First post of 2011

It has been some time since our last blog post but don’t worry, we have just been busy… My original idea for the first blog post was to write a year story for 2010. However you must forgive cause I have been lazy! So to make it up to you I’m now intending to write

1) A short year story for 2010, which will be posted as an separate blog post later on this week 😉

2) A brief summary of what has happened since we last wrote anything on the blog

3) A short list of the upcoming events for the projects

4) Some great news.

Well start of in the opposite direction hence here comes the great news, first of we today sent away the experiment to DLR in Munich in preparations for the bench test which will take place there during the upcoming week. The second good news, which I’m actually quite late with, is that our successors, the RAIN experiment, have been selected for the REXUS 11/12. Check out more about them at there blog http://rainexperiment.wordpress.com

So what highlights will happen in the project during the coming couple of months?

17-21 january – First of is the bench test which will take place in Munich during next week. The main focus of the event is to run through the mission time line including all events for all of the experiments in the same rocket.

31 january – 2 february –  Spin balance of the rocket

14-25 february – LAUNCH CAMPAIGN

So what have we been doing since you last heard from us just before christmas. Well as probably most of you also have done we have taken some time off. The team started to drop off as early as two weeks before christmas and some of us are still away on vacation. Somehow though we have managed to get the experiment ready for the bench test in fact it has been many late nights and early mornings, especially during the last week.

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A summary of the system integration and vibration week

So as most of you already know me (Gustav), Malin, Mario and Monica went down to Bremen last week to deliver the experiment. What happened down there have already been told in a number of blog posts so I’ll try to write some about a few events which have yet not been told on the blog and then I’ll add some pictures which have yet not been published.

 
Oil needs to be refilledSo just as we where about to leave Denmark on out way down I noticed that the warning light for the Oil level started to flash. Since we where not the owners of the car we figured it was best to try to find the specified oil for the engine and where would you try to find a oil for a Volkswagen? well in Germany of course. So we continued the drive and took the ferry over. Well in Germany we stopped at the second fuel station and tried to find the right oil. I and Malin went in to the store, however the personnel did not speak very much english and we did not speak german. Somehow though we succeeded to explain what we wanted and also understood that they where out of the specific oil in the shop however they had it in a barrel in the workshop at the backyard. So we joined the mechanic (who by the way did not speak a word of english) back to to workshop. There we could not see the right markings on the barrel but he insisted on that it was the right one, suddenly he disappeared and we started to hesitate about the whole idea so we went back to the shop to say that we would leave. But the cashier just wanted us to wait so there we stood until the mechanic came back, it turned out that he had went away to get his glasses. Well back in the workshop again we soon found the right markings on the barrel and we agreed so he took an old oilcan and pumped up 3/4 of a liter in it. When we came out to the car Mario and Monica seemed really surprised looking at the old oil can. The mechanic was however very helpful and refilled the car. At the end we only had to pay 9€ so I must confess it was very service for the low price!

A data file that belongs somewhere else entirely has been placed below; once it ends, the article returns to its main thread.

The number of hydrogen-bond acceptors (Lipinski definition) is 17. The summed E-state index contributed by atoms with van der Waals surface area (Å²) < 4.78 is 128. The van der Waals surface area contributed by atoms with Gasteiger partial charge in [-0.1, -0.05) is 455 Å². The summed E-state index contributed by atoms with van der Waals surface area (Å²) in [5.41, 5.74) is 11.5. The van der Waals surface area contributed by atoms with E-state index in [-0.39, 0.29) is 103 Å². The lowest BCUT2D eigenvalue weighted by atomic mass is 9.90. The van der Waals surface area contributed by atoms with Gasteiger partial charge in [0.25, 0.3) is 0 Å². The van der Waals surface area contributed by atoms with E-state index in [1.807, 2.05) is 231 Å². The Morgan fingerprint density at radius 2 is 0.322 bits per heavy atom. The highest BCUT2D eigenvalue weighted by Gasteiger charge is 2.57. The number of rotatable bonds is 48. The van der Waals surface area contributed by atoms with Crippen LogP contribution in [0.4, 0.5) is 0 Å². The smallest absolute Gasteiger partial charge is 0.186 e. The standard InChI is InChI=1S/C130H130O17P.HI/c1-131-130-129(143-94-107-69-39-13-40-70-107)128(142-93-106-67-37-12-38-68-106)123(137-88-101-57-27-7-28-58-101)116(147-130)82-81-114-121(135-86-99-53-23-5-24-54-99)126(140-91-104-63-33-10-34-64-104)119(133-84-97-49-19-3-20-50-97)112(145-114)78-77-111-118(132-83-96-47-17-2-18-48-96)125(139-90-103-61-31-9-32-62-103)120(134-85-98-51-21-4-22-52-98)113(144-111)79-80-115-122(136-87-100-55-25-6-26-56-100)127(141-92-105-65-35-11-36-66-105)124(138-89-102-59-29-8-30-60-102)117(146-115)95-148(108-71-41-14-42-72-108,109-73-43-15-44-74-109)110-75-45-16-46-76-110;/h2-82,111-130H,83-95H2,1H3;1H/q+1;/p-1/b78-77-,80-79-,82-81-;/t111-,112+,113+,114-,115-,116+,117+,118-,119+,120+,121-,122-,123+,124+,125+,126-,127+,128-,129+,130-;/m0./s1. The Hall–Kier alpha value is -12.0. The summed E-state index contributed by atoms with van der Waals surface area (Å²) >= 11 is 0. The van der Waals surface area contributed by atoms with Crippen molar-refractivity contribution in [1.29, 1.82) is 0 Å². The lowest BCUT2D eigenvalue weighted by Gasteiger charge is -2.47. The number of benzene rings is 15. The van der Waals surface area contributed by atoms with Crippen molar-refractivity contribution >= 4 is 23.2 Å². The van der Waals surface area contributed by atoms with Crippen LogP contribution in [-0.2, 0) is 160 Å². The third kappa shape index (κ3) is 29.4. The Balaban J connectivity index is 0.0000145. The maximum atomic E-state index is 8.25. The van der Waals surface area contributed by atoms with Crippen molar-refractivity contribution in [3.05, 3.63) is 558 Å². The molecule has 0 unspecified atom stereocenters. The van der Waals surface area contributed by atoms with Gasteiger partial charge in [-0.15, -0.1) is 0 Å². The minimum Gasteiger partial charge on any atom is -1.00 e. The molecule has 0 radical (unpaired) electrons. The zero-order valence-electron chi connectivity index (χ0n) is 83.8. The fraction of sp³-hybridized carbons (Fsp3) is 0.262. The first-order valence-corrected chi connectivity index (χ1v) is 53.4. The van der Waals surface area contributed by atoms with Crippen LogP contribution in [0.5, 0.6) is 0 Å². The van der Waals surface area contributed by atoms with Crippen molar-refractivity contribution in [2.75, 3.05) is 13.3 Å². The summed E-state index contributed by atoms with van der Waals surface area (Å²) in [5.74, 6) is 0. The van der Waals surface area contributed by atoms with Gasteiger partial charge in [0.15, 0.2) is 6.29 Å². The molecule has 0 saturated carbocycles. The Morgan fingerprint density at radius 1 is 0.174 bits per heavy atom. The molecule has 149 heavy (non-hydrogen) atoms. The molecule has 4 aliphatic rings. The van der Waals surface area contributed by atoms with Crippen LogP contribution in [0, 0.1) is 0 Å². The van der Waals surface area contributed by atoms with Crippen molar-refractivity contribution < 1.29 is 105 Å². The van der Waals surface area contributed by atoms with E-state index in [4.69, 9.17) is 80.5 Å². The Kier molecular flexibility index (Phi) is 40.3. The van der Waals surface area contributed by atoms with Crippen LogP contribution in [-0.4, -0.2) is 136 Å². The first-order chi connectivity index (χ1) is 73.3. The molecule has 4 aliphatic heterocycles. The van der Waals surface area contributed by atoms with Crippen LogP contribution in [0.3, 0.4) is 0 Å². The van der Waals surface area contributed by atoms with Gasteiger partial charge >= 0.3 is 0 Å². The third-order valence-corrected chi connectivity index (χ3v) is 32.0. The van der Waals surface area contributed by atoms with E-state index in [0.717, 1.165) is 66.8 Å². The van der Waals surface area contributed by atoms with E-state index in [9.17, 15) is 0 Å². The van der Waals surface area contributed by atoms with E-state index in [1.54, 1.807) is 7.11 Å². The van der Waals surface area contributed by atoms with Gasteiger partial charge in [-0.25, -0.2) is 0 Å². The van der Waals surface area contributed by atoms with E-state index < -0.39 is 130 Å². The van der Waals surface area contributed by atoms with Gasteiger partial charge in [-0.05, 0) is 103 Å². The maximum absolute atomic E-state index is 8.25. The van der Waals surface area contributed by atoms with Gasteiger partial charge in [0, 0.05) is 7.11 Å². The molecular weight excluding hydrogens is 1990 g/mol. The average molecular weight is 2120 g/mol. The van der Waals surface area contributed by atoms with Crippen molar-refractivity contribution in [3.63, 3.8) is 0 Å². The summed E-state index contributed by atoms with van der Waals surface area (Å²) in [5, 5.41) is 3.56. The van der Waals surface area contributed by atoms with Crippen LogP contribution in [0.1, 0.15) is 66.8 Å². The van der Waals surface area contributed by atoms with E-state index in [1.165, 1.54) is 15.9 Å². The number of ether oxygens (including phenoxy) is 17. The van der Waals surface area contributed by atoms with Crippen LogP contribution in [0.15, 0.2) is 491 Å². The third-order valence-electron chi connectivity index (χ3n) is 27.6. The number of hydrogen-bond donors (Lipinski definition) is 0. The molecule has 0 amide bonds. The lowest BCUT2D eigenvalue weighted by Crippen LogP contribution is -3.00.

Mario brakes the locks

So first night in Bremen we carried the experiment up to the girls room just to be on the safe side and not leave it in the car. Well there Mario decided to check the status of the parts so he tried to open the box not knowing that it was in fact locked. However Mario is strong so in the close combat with Mario they soon gave up and went to thousand pieces. To bad the box was not ours but instead belonged to M-beam (who kindly enough have now let us continue to barrow the box). Somehow though Mario and Malin put the locks back together so even if they do not work any longer they are at least in the right place.

 
Breakfast

Well at the hotel we where asked if we where going to have breakfast there each morning since it was extra and quite expensive (9€ a day). I thought that we could just as well do so but the next morning i really regret my decision since the breakfast was definitely not worth the money. So the next the day we instead joined some of the other teams over to the central station where we found a great bakery where we had breakfast which tasted a lot better and was half the price. It ended up with us eating breakfast there every morning for the rest of the week.

 

Lost in Bremen